Jesus said to him, “Unless you see signs and wonders you will not believe.” –John 4:48
Dear members & friends of the Swedenborgian Church,
We often spend a lot of time, money and resource to make things and matters certain. Yet definite certainty seems to always stay just beyond our reach. Perhaps it is the contradictory nature of life that we desire stability and permanence while continually drifting on the waves of change. Or perhaps it is our own mind that simply cannot be certain about anything because it is made to doubt. As far as I know, having certainty about anything is simply impossible for one simple reason: what I am certain of is not the thing that I am certain about. What this means is that ‘what I am certain of’ is the product of my own subjective perception and judgement, while ‘the thing that I am certain about’ exists outside of my mind and brain. So, how can we be certain of any one thing, matter or person?
In John, the father of a dying child came to Jesus and asked for healing. Jesus said to him, “Unless you see signs and wonders, you will not believe.” When I read this a long time ago, I simply thought Jesus meant that the father should have more faith. But after becoming a father myself, I read this same story again and felt totally different because I could personally and experientially relate to the story! If one of my children were sick and dying and the only the the person who could cure them repeated Jesus’s words to me, I would probably shout out, “I am willing to believe anything! Just tell me what to believe.” But the truthfulness behind my conviction, which came from desperate heart, would certainly be doubtful.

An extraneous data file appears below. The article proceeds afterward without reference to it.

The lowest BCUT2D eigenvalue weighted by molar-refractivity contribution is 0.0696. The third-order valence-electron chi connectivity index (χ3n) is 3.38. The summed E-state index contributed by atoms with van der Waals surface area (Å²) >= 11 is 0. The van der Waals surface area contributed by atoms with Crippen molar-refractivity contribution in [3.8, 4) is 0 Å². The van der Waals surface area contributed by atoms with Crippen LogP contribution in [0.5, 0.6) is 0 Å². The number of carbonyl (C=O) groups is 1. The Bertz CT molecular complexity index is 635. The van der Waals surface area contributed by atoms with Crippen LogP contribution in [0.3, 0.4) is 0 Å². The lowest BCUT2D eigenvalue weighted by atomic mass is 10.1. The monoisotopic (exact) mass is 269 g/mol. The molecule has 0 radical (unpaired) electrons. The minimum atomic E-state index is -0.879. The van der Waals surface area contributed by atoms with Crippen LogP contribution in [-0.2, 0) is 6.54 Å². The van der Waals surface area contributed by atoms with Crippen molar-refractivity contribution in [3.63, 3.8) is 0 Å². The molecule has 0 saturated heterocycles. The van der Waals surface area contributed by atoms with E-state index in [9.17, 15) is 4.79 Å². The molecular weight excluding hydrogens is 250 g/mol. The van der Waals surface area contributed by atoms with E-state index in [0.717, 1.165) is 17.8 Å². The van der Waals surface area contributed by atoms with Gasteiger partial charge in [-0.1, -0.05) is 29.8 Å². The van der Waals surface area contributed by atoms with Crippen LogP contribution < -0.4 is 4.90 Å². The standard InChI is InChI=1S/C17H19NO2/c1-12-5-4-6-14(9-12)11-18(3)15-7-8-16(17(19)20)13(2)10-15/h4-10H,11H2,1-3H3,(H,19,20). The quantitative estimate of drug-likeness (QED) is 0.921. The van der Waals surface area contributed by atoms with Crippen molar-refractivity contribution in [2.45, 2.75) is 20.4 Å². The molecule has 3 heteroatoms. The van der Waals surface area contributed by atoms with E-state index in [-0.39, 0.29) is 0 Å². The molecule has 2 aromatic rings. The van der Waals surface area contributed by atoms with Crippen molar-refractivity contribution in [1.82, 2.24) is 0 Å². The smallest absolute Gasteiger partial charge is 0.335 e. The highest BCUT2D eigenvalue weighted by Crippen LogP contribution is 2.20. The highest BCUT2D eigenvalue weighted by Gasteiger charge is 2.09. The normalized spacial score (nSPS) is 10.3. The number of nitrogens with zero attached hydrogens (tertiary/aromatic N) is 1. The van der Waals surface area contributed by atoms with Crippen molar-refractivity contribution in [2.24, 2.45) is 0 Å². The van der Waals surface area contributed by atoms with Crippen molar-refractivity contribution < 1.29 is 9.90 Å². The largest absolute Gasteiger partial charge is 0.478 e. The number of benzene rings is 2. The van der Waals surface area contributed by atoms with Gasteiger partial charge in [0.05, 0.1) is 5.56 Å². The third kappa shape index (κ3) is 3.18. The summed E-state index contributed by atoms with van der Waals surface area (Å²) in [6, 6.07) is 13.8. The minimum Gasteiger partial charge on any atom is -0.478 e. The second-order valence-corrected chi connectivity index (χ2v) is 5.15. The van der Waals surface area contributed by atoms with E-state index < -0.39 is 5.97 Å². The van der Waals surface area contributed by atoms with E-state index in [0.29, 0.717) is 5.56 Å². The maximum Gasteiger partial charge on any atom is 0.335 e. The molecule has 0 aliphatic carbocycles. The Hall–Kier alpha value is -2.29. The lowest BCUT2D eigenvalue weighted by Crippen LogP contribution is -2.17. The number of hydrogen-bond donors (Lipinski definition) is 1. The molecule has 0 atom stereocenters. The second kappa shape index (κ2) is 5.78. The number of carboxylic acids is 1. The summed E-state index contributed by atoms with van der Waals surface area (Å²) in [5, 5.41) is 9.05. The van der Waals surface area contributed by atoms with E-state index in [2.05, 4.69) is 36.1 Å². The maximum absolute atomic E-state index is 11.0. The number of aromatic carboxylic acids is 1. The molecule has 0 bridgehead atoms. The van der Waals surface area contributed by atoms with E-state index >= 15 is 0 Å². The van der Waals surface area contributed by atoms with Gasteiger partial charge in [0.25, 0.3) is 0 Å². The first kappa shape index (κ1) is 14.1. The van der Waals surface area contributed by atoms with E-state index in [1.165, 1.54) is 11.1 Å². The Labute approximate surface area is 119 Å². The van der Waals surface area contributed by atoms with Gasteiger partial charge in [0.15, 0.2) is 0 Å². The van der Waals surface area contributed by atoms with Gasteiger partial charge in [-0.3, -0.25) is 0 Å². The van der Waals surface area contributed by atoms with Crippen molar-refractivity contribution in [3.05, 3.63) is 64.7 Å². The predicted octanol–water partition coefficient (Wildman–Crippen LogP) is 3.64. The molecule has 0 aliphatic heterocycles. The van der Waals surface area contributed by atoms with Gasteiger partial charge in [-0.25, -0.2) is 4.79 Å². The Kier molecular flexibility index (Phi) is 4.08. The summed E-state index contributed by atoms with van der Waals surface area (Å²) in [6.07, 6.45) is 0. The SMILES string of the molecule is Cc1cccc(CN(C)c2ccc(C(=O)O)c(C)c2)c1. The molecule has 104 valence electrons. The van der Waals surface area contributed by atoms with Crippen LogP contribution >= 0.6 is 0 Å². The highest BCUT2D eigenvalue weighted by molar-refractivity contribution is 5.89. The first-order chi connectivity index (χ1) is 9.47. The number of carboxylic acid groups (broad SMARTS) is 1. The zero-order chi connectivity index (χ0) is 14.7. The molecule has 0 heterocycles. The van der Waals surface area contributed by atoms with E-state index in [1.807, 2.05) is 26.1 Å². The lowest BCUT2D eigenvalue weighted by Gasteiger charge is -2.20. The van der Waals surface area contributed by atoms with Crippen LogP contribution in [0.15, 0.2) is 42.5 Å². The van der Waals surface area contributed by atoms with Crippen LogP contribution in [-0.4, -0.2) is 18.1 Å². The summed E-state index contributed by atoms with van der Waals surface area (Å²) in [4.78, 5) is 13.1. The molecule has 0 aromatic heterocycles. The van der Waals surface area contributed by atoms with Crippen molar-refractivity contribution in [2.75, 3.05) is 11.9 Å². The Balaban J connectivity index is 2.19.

When Jesus said, “Unless you see signs and wonders, you will not believe,” he did not mean that the father needs more faithful nor that the father has to believe in Jesus immediately. What Jesus is teaching is the very nature of the human mind and how it gains certainty: for our mind to be certain of anything, first that something needs to be existentially and experientially realistic to the mind, thus the mind can form a clear concept and interpretation of that thing. The good news is that both the existence and presence of God can become existentially and experientially real to our mind if we are willing to see and acknowledge how God is working within us. As we open our minds, our brains are able to notice and acknowledge the inevitable presence of God in everything we see, touch and interact with. This is true not just because we are capable of it, but also because it is the mandate of our being.
Blessings, Rev. Junchol Lee